The New Jersey Sandy recovery service center had so few chairs that some customers had to wait while standing in long lines. The firm used software taken off the Internet and full of bugs. Homeowners were directed to make appointments through a call center, but employees were never told when they would show up.
That is what Sandy victims faced when they came to one of nine intake centers set up to distribute long-term federal aid to homeowners, David, a former employee, said. He said he and his colleagues wanted to help, but met repeated obstacles.
On this week’s Louisiana Eats! we speak to Manbo Sallie Ann Glassman about the role food plays in ceremonial vodou, chat with Mary Ann Winkowski about her ability to speak with the departed, and learn about rituals, mojo bags, and herbal remedies from Miriam Chamani.
Plus, Scott Gold throws a Halloween party and Chris Jay visits the Grill of the Dead in Shreveport.
In September, a delegation of local officials traveled to Austin to learn how they manage their water. Earlier this month, members of that same delegation visited Philadelphia for another take on urban water management and green infrastructure.
In September, a delegation of local officials traveled to Austin to learn how they manage their water. New Orleans is preparing to adopt a new Comprehensive Zoning Ordinance which, if passed, will include the city’s first ever stormwater management plan.
Earlier this month, members of that same delegation visited Philadelphia for another take on urban water management and green infrastructure.
Originally published on Fri October 31, 2014 11:13 am
Louisiana’s 2nd congressional district, which encompasses North Baton Rouge and a large part of New Orleans, is what’s called a majority minority district. In this case, it’s predominantly black. Districts like this are required by federal law to protect minority representation, but ironically, it may be doing the opposite.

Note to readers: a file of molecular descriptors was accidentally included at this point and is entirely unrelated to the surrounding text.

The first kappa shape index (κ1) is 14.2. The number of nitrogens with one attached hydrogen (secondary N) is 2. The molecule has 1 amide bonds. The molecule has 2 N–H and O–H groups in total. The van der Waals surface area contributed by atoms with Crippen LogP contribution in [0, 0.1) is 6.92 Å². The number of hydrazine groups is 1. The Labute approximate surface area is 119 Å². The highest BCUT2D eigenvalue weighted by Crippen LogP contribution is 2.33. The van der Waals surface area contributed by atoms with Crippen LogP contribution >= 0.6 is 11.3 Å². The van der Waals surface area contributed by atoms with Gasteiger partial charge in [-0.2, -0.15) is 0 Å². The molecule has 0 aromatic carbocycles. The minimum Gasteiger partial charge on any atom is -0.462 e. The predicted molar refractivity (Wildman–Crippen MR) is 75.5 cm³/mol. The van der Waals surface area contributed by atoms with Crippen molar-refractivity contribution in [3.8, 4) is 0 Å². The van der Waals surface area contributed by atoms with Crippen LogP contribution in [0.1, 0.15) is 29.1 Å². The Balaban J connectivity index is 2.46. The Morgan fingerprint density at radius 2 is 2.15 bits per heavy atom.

For the first 50 years of his life Donald Stokes lived happily in Braithwaite, a town of a few hundred residents in Plaquemines Parish. In 2006 he and his wife decided to leave.
Stokes says it was such a painful departure that it took him two years to actually complete the move. “Slowly but surely I put stuff on a trailer, came back, put stuff on a trailer, came back. It wasn't easy. It felt like I was uprooting my life.”
Low-lying coastal areas are the front lines for sea level rise, and increasingly frequent and destructive storms at sea. Hurricane Sandy proved it’s not just the South or the Gulf Coast at risk. Staten Island, one of New York City’s five boroughs, saw heavy flooding after Hurricane Sandy, which hit two years ago this month.
The way Eddie Perez tells it, the night of October 29, 2012 played out like one of those movies about the apocalypse. "About 7:55 I was watching the news and they said at 8 o’clock it was coming"
When you're the CEO of a company you're principally required to make money. Then there's a whole other kind of business leadership, where things aren't quite so black and white.
Peter's guests on this episode of Out to Lunch inhabit a business world where they're supposed to make money and juggle often conflicting demands of politics, the local and tourist economy, the public good, urban history, and entertainment.